I read the obituaries in the Star Tribune every Sunday. I like to learn about the people who died. Mostly there is nothing to learn other than age, where they’re from, who died before them and who survives them. But sometimes they are much more interesting – often poignant, every so often even funny. As you can imagine, I like those best because I can get a much better sense of the person and of those who loved them. There was one in particular this Sunday – a young man named Tyler P. Thoresen.
Yesterday’s paper also contained an article about a man named Jim Moore. Jim had a rather quirky sense of humor and one day when he was younger and lamenting the fact that no one wrote letters any more, he went to a map, picked Turtle Lake, MN, then picked a typical Minnesota name – Olson, found an Olson family in Turtle Lake, and then a few times each year he would send them postcards. “Hoping to go sailing tomorrow if the old leg isn’t bothering me too much. Jim” or “Was in Paris and saw Francois and Emilie. They send their regards. Jim”
I found that just spectacular – beautiful, random and kind of touching. The Olson family loved the notes. They had no idea who Jim was, but they still got a real kick out of getting the cards. They kept every one of them. Jim developed bile duct cancer and died in January. Jim’s friend sent the Olsons a note telling them about Jim, why he had written and that he had passed away. Jim was just 38.
Tyler Thoresen was just a month shy of his 28th birthday when he died. Tyler suffered from schizoaffective disorder and like Jim, the illness eventually killed him. Tyler’s obituary paints a picture of a great guy – funny, athletic and a lover of good food. What really got me was how his family chose to begin his obituary: “Tyler Thoreson, of New Brighton, chose to end his earthly struggles on March 20th, 2012…”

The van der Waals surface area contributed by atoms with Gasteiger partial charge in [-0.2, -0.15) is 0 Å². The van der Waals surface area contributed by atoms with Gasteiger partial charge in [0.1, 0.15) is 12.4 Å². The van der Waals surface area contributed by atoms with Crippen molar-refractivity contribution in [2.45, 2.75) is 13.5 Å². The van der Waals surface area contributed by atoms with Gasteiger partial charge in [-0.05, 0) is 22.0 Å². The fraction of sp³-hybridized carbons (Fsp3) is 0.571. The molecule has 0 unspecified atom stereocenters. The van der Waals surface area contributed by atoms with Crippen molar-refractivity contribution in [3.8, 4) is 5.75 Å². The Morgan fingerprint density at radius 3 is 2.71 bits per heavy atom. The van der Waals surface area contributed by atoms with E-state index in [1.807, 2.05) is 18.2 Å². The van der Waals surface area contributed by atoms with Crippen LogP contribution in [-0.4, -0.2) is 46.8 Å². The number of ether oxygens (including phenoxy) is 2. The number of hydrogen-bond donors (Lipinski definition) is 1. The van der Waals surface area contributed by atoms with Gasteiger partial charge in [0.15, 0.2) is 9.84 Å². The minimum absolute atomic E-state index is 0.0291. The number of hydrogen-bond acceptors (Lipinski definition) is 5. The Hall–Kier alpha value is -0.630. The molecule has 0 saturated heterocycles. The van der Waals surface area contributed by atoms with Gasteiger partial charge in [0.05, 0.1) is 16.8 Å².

Mental illnesses are often sorely misunderstood and that ignorance leads to stigma – and that stigma, if you’ll excuse my terminology, is bullshit. People like Tyler, his family and loved ones face that stigma every day, despite all the amazing work that organizations such as NAMI Minnesota – to which they have directed memorials – accomplish. That stigma is tenacious. And that’s why I so appreciated their obituary.
Tyler’s family could have used some euphemism to describe how Tyler died, but instead they just said it and said it beautifully: “…chose to end his earthly struggles…” They went on, “While he was burdened with schizoaffective disorder for most of his adult life, that is not what defined him.” Indeed. And struggles they no doubt were as he took his own life.
Mental illnesses are just that – illnesses – and not only do the sufferers and their families have to deal with the illness, but with the stigma as well. This obituary is just one more step in the right direction. Take that, stigma. Screw you, ignorance.
I didn’t know either of these guys so it’s a bit presumptuous of me to be sitting here writing about them. But they both touched me. I guess that’s how we live on after death. The rest of us learn from those who left before us – in how they lived and how they died. Life is precious – and precipitous – so let’s keep an eye out for one another, reach out to strangers, and work hard to understand them and their suffering. Thanks for the lessons, guys. Godspeed and all that.
Full disclosure: My company has had the pleasure of working with NAMI Minnesota over the last eight or so years developing their educational materials, and it’s no doubt the most important work we do.